Residential Real Estate Disputes

Despite the COVID-19 pandemic, the Toronto Regional Real Estate Board reported that over 11,000 homes were sold in Toronto during the month of September. That’s 42.3 per cent more sales closing than last September 2019! As such, purchasers should be aware of their responsibility to discover defects in a property prior to signing the Agreement...
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In recent months, we have witnessed the COVID-19 pandemic give rise to financial hardships and delays concerning real estate transactions. Specifically, two major issues may arise with regards to time is of the essence clauses and the pandemic. The first is where the financer or lender revokes its promise to provide funds to the purchaser...
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The COVID-19 Pandemic has unleashed havoc in many industries as a result of forced business closures and social distancing orders. The government and court have provided some guidance on how COVID-19 will impact residential leases, but still, there has been a lot of uncertainty for residential landlords and tenants. This article will focus on why...
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Much like the reception that greeted ride-sharing apps like Uber and Lyft when they first entered Toronto’s marketplace, there has been a great deal of controversy surrounding the short-term housing rental economy ever since apps like Airbnb gained popularity in the city. Supporters of Airbnb and other forms of short-term housing rentals argue that they...
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The Pattersons hired “Joe Inc.”, a general contractor, to renovate their ground floor bathroom, kitchen, and front entranceway. As the project progressed, the Pattersons noticed a number of defects in the general contractor’s work. However, when they complained, nothing was done to resolve the problems.
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As a result of the large number of new housing and condominium projects, many Ontarions are taking advantage of the opportunity to purchase a newly-built home.
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  According to the Toronto Real Estate Board, the average price of a condominium apartment in Toronto was $558,728 in Q4 2018. This is a sizeable investment.
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Ontarians are spending vast sums of money renovating and repairing their residential properties. A 2017 report published by the Altus Group indicates that Ontarians spent $24.1 billion on alterations, improvements and conversions while an additional $7.5 billion was spent on repairs. Behind each repair and renovation is a contractor.
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Whether purchasing a commercial or residential property, the prevailing law is “buyer beware.” In other words, as a buyer, you must make appropriate inquiries about the property to discover any important information in order to satisfy yourself that the property is suitable for you.
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  Are you looking to challenge the re-zoning of your neighbour’s property or oppose that new 30-storey condominium development in your neighbourhood? If so, your concerns will now be addressed by the LPAT.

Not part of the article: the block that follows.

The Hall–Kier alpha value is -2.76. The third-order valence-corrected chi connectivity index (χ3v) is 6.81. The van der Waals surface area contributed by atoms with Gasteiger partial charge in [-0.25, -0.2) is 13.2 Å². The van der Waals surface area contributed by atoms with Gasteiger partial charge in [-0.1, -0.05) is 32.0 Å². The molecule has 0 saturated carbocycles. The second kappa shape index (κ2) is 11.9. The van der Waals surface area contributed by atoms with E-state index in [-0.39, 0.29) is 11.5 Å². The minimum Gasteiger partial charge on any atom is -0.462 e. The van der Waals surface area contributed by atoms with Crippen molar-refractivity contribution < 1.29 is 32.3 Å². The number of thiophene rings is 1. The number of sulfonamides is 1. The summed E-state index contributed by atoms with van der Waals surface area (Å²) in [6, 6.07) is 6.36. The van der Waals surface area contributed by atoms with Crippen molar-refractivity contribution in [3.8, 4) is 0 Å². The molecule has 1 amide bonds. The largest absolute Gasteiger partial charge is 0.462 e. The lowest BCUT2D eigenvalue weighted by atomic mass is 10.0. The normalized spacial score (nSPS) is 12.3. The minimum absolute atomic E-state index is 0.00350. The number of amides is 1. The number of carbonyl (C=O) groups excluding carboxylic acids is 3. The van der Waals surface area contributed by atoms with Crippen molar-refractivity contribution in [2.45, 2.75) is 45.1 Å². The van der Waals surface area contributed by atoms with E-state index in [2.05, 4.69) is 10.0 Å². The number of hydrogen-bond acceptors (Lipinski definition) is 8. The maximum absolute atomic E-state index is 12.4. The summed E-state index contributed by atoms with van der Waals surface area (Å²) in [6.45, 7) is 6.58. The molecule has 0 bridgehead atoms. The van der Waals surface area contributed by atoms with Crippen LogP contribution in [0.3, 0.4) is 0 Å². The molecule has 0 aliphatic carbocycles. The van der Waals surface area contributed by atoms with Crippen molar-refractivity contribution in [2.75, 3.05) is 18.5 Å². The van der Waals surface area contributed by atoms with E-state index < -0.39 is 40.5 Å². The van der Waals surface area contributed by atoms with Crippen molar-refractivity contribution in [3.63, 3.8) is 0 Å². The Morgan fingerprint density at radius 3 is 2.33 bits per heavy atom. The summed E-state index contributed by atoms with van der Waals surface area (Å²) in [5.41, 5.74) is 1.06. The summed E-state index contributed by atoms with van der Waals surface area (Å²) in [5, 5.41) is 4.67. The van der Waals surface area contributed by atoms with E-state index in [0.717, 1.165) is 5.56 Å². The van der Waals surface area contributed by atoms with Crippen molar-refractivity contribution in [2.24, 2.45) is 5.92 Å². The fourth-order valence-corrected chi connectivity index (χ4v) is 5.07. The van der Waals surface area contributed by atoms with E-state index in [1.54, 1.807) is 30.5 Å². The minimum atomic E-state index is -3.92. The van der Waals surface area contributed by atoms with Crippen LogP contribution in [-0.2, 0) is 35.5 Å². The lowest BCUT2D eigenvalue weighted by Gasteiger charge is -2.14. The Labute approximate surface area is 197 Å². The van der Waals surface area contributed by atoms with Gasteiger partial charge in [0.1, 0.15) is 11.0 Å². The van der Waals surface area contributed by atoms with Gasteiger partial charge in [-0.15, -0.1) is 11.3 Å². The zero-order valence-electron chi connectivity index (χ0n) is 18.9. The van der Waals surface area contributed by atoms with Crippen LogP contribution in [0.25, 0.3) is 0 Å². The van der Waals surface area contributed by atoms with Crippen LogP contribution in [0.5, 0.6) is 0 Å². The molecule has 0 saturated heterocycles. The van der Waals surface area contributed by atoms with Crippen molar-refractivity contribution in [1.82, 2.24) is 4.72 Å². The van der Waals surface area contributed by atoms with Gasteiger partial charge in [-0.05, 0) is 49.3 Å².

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The Rental Fairness Act (the “RFA”) is part of Ontario’s Fair Housing Plan, a strategy released in April 2017 to provide stronger protections for tenants and promote affordable housing in Toronto. The RFA has recently made several changes to the Residential Tenancies Act (RTA) that have significant consequences for both landlords and tenants. Below we discuss two important...
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Given the significant growth in condominium ownership in recent years, we have often wondered why a specialized board or tribunal has not been created to deal with disputes between condo boards, managers, and owners.
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In May, we wrote an article about changes to housing laws in Ontario which aimed to make housing in the province more affordable to buyers and renters.
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On April 20, 2017, the Government of Ontario made some ground-breaking changes to the housing laws of the province related to home ownership and tenancies. The new plan is intended to make housing in the province more affordable for buyers and renters alike. Below are some of the key aspects of the plan: Rent is...
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There are two ways that you may own a home with someone else. The first is with a: (1) by a “joint tenancy; and the second is (2) a “tenancy in common”. This article will discuss the difference between the two. Joint tenancy: we’re all in this together To understand the general differences between joint...
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You’ve owned your home for several years and it’s time for a new look. You draw up plans, get estimates, hire a general contractor and eagerly await the splendour of your newly-renovated home.
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